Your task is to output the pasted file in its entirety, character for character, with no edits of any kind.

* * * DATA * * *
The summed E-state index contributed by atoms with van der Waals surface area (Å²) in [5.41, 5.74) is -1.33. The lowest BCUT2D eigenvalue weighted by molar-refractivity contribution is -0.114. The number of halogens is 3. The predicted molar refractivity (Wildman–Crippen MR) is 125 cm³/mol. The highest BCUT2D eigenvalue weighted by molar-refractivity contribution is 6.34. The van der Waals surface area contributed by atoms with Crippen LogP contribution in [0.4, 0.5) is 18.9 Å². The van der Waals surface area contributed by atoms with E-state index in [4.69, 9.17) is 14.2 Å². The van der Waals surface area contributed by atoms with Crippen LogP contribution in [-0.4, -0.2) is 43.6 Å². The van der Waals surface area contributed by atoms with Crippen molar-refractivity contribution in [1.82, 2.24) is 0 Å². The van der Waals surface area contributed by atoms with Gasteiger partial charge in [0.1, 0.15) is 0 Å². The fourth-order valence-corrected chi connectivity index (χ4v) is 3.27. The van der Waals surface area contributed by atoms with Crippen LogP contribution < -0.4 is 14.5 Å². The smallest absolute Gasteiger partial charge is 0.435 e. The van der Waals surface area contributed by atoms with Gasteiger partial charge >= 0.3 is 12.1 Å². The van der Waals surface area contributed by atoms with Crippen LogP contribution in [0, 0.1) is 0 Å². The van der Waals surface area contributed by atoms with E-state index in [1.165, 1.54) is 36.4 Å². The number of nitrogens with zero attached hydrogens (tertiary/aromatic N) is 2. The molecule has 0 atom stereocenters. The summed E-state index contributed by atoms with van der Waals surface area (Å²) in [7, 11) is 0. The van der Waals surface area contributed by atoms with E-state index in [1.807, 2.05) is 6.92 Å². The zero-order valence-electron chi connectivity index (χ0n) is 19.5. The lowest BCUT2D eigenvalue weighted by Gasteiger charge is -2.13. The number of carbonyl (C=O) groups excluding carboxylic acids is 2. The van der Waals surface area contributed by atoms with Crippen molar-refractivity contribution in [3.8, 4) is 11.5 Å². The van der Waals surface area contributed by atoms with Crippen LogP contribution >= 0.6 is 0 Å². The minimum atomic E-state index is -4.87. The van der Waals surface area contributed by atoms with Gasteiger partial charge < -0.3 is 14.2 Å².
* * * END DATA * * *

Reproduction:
The summed E-state index contributed by atoms with van der Waals surface area (Å²) in [5.41, 5.74) is -1.33. The lowest BCUT2D eigenvalue weighted by molar-refractivity contribution is -0.114. The number of halogens is 3. The predicted molar refractivity (Wildman–Crippen MR) is 125 cm³/mol. The highest BCUT2D eigenvalue weighted by molar-refractivity contribution is 6.34. The van der Waals surface area contributed by atoms with Crippen LogP contribution in [0.4, 0.5) is 18.9 Å². The van der Waals surface area contributed by atoms with E-state index in [4.69, 9.17) is 14.2 Å². The van der Waals surface area contributed by atoms with Crippen LogP contribution in [-0.4, -0.2) is 43.6 Å². The van der Waals surface area contributed by atoms with Crippen molar-refractivity contribution in [1.82, 2.24) is 0 Å². The van der Waals surface area contributed by atoms with Gasteiger partial charge in [0.1, 0.15) is 0 Å². The fourth-order valence-corrected chi connectivity index (χ4v) is 3.27. The van der Waals surface area contributed by atoms with Crippen LogP contribution < -0.4 is 14.5 Å². The smallest absolute Gasteiger partial charge is 0.435 e. The van der Waals surface area contributed by atoms with Gasteiger partial charge >= 0.3 is 12.1 Å². The van der Waals surface area contributed by atoms with Crippen LogP contribution in [0, 0.1) is 0 Å². The van der Waals surface area contributed by atoms with E-state index in [1.165, 1.54) is 36.4 Å². The number of nitrogens with zero attached hydrogens (tertiary/aromatic N) is 2. The molecule has 0 atom stereocenters. The summed E-state index contributed by atoms with van der Waals surface area (Å²) in [7, 11) is 0. The van der Waals surface area contributed by atoms with E-state index in [1.807, 2.05) is 6.92 Å². The zero-order valence-electron chi connectivity index (χ0n) is 19.5. The lowest BCUT2D eigenvalue weighted by Gasteiger charge is -2.13. The number of carbonyl (C=O) groups excluding carboxylic acids is 2. The van der Waals surface area contributed by atoms with Crippen molar-refractivity contribution in [3.8, 4) is 11.5 Å². The van der Waals surface area contributed by atoms with Crippen LogP contribution >= 0.6 is 0 Å². The minimum atomic E-state index is -4.87. The van der Waals surface area contributed by atoms with Gasteiger partial charge < -0.3 is 14.2 Å².